Musings from Moyo: The Disappearing Art of Letter Writing

Cards from silk painting originals by Miranda Roberts Cards from silk painting originals by Miranda Roberts
“To send a letter is a good way to go somewhere without moving anything but your heart.”

Phyllis Theroux

If you’ve been following by latest adventures since publishing my first book “Moyo’s Journey”, you will know that I am currently living aboard a 48 foot catamaran sailboat in Chesapeake Bay, with my humans. Maintenance is an ongoing requirement of boat life and so “Sarabi” is currently out of the water being painted. As a result, my humans decided to take a land expedition to New York City. Someone had to oversee things at the boat yard so I stayed alone “at the helm”. I think possibly I should be promoted to Rear Admiral after this responsibility (little steps Moyo, little steps).

With them away, things were a little quiet on board and while I followed their Instagram and Facebook posts to stay in touch, it got me thinking about the lost art of letter writing – and that includes sending postcards, greetings cards of all sorts and thank you cards. Not those (irritating) electronic versions with the cheesy music but rather, ones involving real paper stock, envelopes, stamps – the works. Words on paper that last until the ink fades, tucked tenderly inside keep sake boxes to be revisited often. Tangible evidence of connection and affection. Letters on cards do not have to be lengthy – the joy comes in the unexpected arrival of mail aside from bills, business and advertising; the knowledge that someone cares enough to choose a card just for you, then write a message, address and mail it. A postcard from New York or simply just an “I Love You” to a friend.

A pet peeve on our boat is the unacknowledged: the unrecognized gift; the unappreciated dinner party; the unvalued time. Healthy relationships work two ways so silence following table laden feasts; birthdays that warrant no more than a Facebook one liner; and the roaring hush of distant friendships are a puzzle. We are a technology centered boat in a technology driven world but that disappearing tradition of the real written communication is something the three of us still try to embrace.

The advent of online stores like Redbubble, Zazzle and Etsy make miniature artworks available to everyone. Make sure you have a good supply of unique cards for the Holidays and lets hold on to this fast disappearing tradition!

“The act of writing itself is like an act of love. There is contact. There is exchange too. We no longer know whether the words come out of the ink onto the page, or whether they emerge from the page itself where they were sleeping, the ink merely giving them color.”
Georges Rodenbach: The Bells of Bruges

Cards from my silk paintings are available at www.redbubble.com/people/MirandaRoberts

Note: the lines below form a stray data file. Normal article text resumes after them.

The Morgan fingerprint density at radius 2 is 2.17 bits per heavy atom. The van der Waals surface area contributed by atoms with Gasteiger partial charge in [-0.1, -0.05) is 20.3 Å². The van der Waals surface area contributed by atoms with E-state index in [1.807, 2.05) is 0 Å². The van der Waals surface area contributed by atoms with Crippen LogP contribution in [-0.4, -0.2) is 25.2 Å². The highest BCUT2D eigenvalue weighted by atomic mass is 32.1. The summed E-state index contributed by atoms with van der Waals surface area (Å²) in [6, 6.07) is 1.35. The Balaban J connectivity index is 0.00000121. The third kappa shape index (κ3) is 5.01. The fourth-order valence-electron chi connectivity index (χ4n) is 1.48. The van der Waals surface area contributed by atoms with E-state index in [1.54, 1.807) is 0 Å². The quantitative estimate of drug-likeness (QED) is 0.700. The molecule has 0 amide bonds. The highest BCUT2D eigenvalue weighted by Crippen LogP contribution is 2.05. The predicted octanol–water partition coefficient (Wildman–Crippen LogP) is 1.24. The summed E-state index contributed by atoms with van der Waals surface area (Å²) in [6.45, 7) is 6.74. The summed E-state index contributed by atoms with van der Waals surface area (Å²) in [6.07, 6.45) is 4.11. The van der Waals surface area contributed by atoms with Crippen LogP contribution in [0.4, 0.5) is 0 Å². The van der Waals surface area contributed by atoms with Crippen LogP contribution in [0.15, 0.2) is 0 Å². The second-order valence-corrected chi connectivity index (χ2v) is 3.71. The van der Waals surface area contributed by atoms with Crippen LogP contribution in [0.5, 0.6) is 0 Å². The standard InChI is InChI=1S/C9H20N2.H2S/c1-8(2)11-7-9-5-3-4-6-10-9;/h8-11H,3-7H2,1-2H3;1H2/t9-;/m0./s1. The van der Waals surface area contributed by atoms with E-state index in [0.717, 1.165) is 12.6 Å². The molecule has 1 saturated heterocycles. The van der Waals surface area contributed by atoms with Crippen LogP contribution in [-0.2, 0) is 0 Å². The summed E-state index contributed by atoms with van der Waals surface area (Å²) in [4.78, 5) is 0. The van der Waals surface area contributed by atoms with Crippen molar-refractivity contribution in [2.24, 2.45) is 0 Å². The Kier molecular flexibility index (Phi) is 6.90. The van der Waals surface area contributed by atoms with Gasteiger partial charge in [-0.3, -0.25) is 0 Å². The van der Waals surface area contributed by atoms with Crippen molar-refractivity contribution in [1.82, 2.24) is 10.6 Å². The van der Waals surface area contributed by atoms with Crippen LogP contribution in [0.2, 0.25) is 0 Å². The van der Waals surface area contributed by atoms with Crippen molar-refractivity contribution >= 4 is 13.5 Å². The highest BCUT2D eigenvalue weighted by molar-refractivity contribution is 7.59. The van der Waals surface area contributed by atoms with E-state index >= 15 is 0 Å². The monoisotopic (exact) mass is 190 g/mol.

An Inspirational Story Time with Moyo


Thank you to Chrissy Brackett from Woodinville, WA for this inspirational story time with Moyo.. Copies available here, from MirandaRobertsArt, Etsy and Amazon.com. Where will YOU take Moyo?

“Once a month I run a Children’s StoryTime at the bookstore where I work. At the last event, I chose to share “Moyo’s Journey”. It was amazing to see children as young as 3 entranced by the vibrant artwork, the 8 & up kids enjoying the different places that Moyo travels to and the adults listening closely to the message being delivered through the words. The kids then did a hands-on project of painting with watercolors a place that they thought Moyo should visit – most were imaginary places of wonder – and they placed their own “Moyo” polar bear in their special place. It was a wonderful story time that everyone enjoyed for a variety of reasons.
Afterwards, my two helpers (a 9 and 11 year old), who have attended StoryTime for several years, were looking through the back pages and reading through the facts (with their mom). I surprised them by gifting this very special book to them. They were so excited to take the book home and share it with their dad, who is from New Zealand! A family treasure is what I’ve been told by their mom.
Thank you, Miranda Roberts, for writing and illustrating a children’s book that entertains all ages! I highly recommend “Moyo’s Journey” for families, librarians and teachers!!!”

 

Put laughter in your life and on your walls

national rose month flower painting by MirandaRobertsArt
My “In My Garden” collection of paintings and merch brings me much joy, despite allergies to the perfumes of many blossoms, and a thumb that is only green after a day spent painting in my studio! I do, however, love the outdoors and all that it offers. Spring hiking in the local area with my biologist buddy is a slow and beautiful event and we stop every few paces to macro-capture emerging shoots, taking home albums of photographs to transform into paintings.

I may not enjoy all the fragrances, but I do appreciate the visual beauty of big, blowsy blooms. I’m drawn to the sculptural quality of their petals juxtaposed with their leaves. You can tell from my portfolio that, like a butterfly, I am drawn to color. I love the lexicon of words we have for colors, I love its sometime gaudiness, the fragility of its tints, and the impossibility that all of this exists in nature. I’m gladdened that flowers are a home and food source to many of the little creatures I paint, and I am in awe of the fact that they turn their faces sunwards every day. I might not have much talent as a gardener, but I laugh alongside every bloom.

June is “National Rose Month” so it seemed right to feature these flowers particularly, this week. They are all-encompassing and synonymous with love and beauty, war and politics. So much so in fact, that on November 20, 1986 President Ronald Reagan signed a resolution making the rose the national floral emblem at a ceremony in the White House Rose Garden…